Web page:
The Question: "Assume you have an Excel spreadsheet with 10,000 leads from a few months back -- long enough that those leads' sales cycle has passed. The file contains information about each lead, such as their industry, title, company size, and what they did to become a lead (e.g. downloaded an ebook). Also in the file is whether they closed as a customer, and how much their order was for. Can you use this information to create a lead score? How would you do it?" The Follow-Up: Most people will start to talk about “looking at the data” and “sorting the data.” Push them to tell you how they would do that in Excel, or in another program if they prefer something else. It's not practical to just "look" at the data when you have 10,000 rows; you need to use statistical analysis. They also might zone in on one factor, perhaps industry, all alone. If they do that, you should ask them what they would say if the small companies in one industry are good leads, but the big companies in another industry are also good leads? Basically, just keep pushing them until they're at a loss for what to do next. What to Look For: The goal of this question is to see how far they can go and how sophisticated they can think about lead quality. Most people don't get very far and are unwilling or unable to look at more than one variable at a time, or understand how to analyze a lot of data in a simple way. At a minimum, you want to find people who look at the leads who closed in one group and compare them to the leads who did not close, look at multiple variables at a time, and use statistical functions in Excel or another program to do that (summary tables, pivot tables, etc.). If you find someone who starts making a coherent argument about why you might want to use logistic regression, factor or cluster analysis, actuarial science, or stochastic modeling to figure this out ... refer them to me, and I will buy you and a friend a really nice steak dinner if I hire them! Note: I often start this question by simply asking, “How should you create a lead score?” This is how I sort out the people wrongly brainwashed by the marketing automation industry. Anyone who answers, “You make a lead score by talking to the sales team and then assigning 5 or 10 points to each of the things they say they want,” is wrong. That is not a data-driven approach tolead scoring, and it is way too simplistic to work effectively in most cases.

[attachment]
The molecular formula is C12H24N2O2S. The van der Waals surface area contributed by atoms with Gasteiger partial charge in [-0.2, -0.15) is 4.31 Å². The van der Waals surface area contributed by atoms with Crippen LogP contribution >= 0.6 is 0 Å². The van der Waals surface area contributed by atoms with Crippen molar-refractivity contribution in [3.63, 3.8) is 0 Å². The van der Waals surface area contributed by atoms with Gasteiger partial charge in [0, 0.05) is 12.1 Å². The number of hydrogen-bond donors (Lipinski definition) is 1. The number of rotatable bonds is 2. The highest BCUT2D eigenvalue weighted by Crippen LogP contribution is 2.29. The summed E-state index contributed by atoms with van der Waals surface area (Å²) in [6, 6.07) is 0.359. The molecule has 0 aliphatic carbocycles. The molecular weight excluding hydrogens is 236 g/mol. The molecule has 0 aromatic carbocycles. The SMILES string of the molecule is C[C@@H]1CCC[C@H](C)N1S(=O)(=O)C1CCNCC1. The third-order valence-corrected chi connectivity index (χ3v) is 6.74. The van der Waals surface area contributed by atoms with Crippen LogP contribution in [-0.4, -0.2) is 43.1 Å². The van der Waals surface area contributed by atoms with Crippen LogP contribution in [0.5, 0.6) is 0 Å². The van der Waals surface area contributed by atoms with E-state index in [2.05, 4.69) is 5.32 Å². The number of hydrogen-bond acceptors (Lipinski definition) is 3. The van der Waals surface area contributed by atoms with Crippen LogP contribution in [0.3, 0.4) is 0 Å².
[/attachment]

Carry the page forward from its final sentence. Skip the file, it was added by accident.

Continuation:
The Question: "We have two potential designs for the homepage of our website, but we don’t know which one to use. The CEO likes one, and the COO likes another. Half the company likes one, and the other half of the company like the other. Which one should we use?" The Follow-Up: If they pick one and give you a reason, ask them what the goals are for the homepage. Then ask them how they would determine which homepage meets those goals best. Then tell them one of the homepages performed well based on one of the criteria, and the other one performed well in terms of another one of the criteria. Basically, push them and see how they make choices when it's not possible to get data that is 100% clear and conclusive, and they have to choose between two imperfect variations. What to Look For: This is kind of a trick, because the answer is neither or both. The best answers start with questions that get at what the goals of your homepage are and especially how the website's customers and prospects view the two designs. Good answers will also bring upA/B testing, balancing the messaging and conversion, user testing, and customer interviews. I also like when people think you should constantly tweak and improve the homepage, rather than do a complete redesign every 9 or 18 months.